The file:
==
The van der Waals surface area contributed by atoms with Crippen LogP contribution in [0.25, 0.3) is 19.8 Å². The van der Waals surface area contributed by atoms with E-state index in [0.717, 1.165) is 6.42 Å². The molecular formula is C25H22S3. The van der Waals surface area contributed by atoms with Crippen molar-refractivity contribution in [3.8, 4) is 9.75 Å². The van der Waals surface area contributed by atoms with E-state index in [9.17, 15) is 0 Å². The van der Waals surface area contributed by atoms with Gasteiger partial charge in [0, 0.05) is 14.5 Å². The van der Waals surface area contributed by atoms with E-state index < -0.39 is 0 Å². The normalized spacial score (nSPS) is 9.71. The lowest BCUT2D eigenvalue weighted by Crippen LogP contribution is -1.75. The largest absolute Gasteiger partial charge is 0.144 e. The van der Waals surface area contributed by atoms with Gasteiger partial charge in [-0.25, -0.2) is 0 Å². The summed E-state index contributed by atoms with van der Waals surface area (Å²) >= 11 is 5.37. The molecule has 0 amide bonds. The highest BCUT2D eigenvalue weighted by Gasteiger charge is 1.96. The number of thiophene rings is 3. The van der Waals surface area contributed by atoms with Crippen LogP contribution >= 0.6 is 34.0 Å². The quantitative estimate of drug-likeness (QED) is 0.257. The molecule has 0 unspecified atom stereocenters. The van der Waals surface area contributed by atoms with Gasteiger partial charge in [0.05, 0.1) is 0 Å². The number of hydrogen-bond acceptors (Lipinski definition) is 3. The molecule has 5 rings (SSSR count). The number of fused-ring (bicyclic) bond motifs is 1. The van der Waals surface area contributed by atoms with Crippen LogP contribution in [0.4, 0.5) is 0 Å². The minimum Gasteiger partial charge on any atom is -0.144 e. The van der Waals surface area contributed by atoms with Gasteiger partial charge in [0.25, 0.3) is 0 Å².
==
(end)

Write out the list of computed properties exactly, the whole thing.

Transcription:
The van der Waals surface area contributed by atoms with Crippen LogP contribution in [0.25, 0.3) is 19.8 Å². The van der Waals surface area contributed by atoms with E-state index in [0.717, 1.165) is 6.42 Å². The molecular formula is C25H22S3. The van der Waals surface area contributed by atoms with Crippen molar-refractivity contribution in [3.8, 4) is 9.75 Å². The van der Waals surface area contributed by atoms with E-state index in [9.17, 15) is 0 Å². The van der Waals surface area contributed by atoms with Gasteiger partial charge in [0, 0.05) is 14.5 Å². The van der Waals surface area contributed by atoms with E-state index < -0.39 is 0 Å². The normalized spacial score (nSPS) is 9.71. The lowest BCUT2D eigenvalue weighted by Crippen LogP contribution is -1.75. The largest absolute Gasteiger partial charge is 0.144 e. The van der Waals surface area contributed by atoms with Gasteiger partial charge in [-0.25, -0.2) is 0 Å². The summed E-state index contributed by atoms with van der Waals surface area (Å²) >= 11 is 5.37. The molecule has 0 amide bonds. The highest BCUT2D eigenvalue weighted by Gasteiger charge is 1.96. The number of thiophene rings is 3. The van der Waals surface area contributed by atoms with Crippen LogP contribution >= 0.6 is 34.0 Å². The quantitative estimate of drug-likeness (QED) is 0.257. The molecule has 0 unspecified atom stereocenters. The van der Waals surface area contributed by atoms with Gasteiger partial charge in [0.05, 0.1) is 0 Å². The number of hydrogen-bond acceptors (Lipinski definition) is 3. The molecule has 5 rings (SSSR count). The number of fused-ring (bicyclic) bond motifs is 1. The van der Waals surface area contributed by atoms with Crippen LogP contribution in [0.4, 0.5) is 0 Å². The minimum Gasteiger partial charge on any atom is -0.144 e. The van der Waals surface area contributed by atoms with Gasteiger partial charge in [0.25, 0.3) is 0 Å².